Welcome to the eighth annual fall convocation. I am pleased to join my fellow faculty to celebrate the achievements of our outstanding faculty.
We all are still feeling great excitement and immense pride in Ana Maria Rey, our eighth MacArthur Fellow, named just 10 days ago. Dr. Rey, is an atomic physicist in the physics department and a JILA fellow. Congratulations to Professor Rey.
This once again shows that when we use the term “world-class faculty” it is not a cliché. At CU-Boulder it is reality, and it is on display daily in learning and teaching, discovery and innovation, and service to the community, the nation and the world.
I want to extend a special welcome to the parents and family members here among us, who have come to CU for Family Weekend. We are glad that you are here so you can help us honor the accomplishments of our truly world-class faculty.
Today we gather to honor faculty receiving tenure and promotion, and for the presentation of faculty and student achievement awards. All our faculty members play a central role in maintaining the excellent national and international reputation of the university, and in mentoring our students to new heights of learning and discovery.
Flagship 2030, our vision for the next quarter century, has at its heart, the goal to attract, develop, and retain top faculty. During New Faculty Orientation in August we welcomed 89 new faculty members to the university. We had excellent reasons for choosing each, and we are glad they chose us. We salute their expertise, fresh perspectives, and energy.
They can take pride that they are joining an elite group of faculty that includes our newest MacArthur Fellow. But we also have many other notable faculty who have made us beam with pride in the last six months alone.
For example, Casey Hynes, of chemistry and biochemistry, was just named CU-Boulder’s 39th distinguished professor.
Deborah Jin, of physics and NIST, was named to the U.S. Secretary of Energy’s advisory committee in August.
Kristi Anseth, of chemical and biological engineering, and Henry Kapteyn, of physics, were elected to the National Academy of Sciences.
Soon we will honor Professor Anseth as the 2013 recipient of the Hazel Barnes Prize -- the highest faculty recognition for teaching and research awarded by the university.
David Nesbitt, of chemistry and biochemistry, and 2012 Nobel laureate David Wineland, of physics, will be inducted into the American Academy of Arts and Sciences next weekend in Cambridge.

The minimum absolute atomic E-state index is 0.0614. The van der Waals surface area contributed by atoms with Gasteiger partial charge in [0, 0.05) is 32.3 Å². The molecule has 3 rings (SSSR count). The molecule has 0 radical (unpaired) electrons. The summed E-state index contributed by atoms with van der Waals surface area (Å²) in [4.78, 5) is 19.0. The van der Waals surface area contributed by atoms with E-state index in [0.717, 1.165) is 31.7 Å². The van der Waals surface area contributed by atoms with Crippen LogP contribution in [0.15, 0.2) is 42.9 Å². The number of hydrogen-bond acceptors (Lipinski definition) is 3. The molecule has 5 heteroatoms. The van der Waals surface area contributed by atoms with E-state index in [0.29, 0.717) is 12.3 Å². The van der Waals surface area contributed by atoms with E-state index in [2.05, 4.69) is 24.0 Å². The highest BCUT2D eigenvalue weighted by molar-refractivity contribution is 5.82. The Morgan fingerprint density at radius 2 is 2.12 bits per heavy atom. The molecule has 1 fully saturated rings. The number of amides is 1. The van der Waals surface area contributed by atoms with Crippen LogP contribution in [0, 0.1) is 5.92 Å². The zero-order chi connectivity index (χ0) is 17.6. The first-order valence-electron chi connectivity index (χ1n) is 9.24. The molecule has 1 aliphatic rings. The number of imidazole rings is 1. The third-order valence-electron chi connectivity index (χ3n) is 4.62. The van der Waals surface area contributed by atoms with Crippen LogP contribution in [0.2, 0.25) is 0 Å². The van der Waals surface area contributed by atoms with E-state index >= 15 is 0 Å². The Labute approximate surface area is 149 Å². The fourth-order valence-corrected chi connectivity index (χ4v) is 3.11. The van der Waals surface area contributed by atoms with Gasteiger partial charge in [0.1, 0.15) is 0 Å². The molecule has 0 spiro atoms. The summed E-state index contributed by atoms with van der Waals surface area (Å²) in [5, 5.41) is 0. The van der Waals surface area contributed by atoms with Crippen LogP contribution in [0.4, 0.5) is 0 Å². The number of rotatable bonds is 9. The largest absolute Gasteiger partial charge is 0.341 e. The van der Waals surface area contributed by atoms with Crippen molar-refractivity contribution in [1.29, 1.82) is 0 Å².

Scot Douglass, of engineering and applied sciences, and Beth Dusinberre,of classics, were named President’s Teaching Scholars. This is a lifetime appointment for skillfully integrating teaching and research at a high level throughout their careers. It’s the university system’s highest recognition of excellence and commitment to learning, teaching and scholarly work.
Michael Klymkowsky, of MCDB, was named the 2013 outstanding undergraduate science teacher by the Society of College Science Teachers.
Once again, several professors have received Early Career Awards from the NSF, and the U.S. Department of Energy.
I could go on. This, by no means, is a comprehensive list. It is our privilege to honor many deserving faculty here today.
What does this mean for students? It means they are at ground zero in new discoveries and interacting with teachers and researchers who are transforming science, innovation, technology and the arts on a daily basis.
Our reputation for scholarship is strong, as evidenced by the numerous prestigious awards our faculty has received over the years for new discoveries, interdisciplinary projects, innovative technologies and the many published books, articles, and other creative works.
Faculty here today are representative of a larger body of outstanding faculty that includes:
- five Nobel laureates
- Now, eight MacArthur Fellows
- 10 Packard Fellows
- 16 Guggenheim Fellows
- Four recipients of the National Medal of Science
- 72 members of prestigious national academies
- Two members of the American Council of Learned Societies
- And 39 Distinguished Professors.
Today it is also our privilege to honor some of our best and brightest students who are the intellectual and creative leaders of tomorrow. When they graduate, the university seal will be stamped on their CU diplomas. On the seal is a depiction of a torch and a Greek inscription that reads, “Let your light shine.” These students are not only letting their light shine, they are leading the way with their light, and it is a pleasure to honor them.
These students are the beneficiaries of our faculty, who are responsible for our robust teaching and research mission. You guide our students to life-changing discoveries in literature, music, the arts, humanities and sciences.
You breathe life into the power of collaboration in laboratories and classrooms. You determine your university’s standing as a place of nationally respected scholarship, teaching, and research.
You educate, inspire and challenge your students, and they expect no less of you.
Students are society’s greatest asset and you are their mentors. I cannot think of a job more important. Congratulations to each of you! And thank you for your service.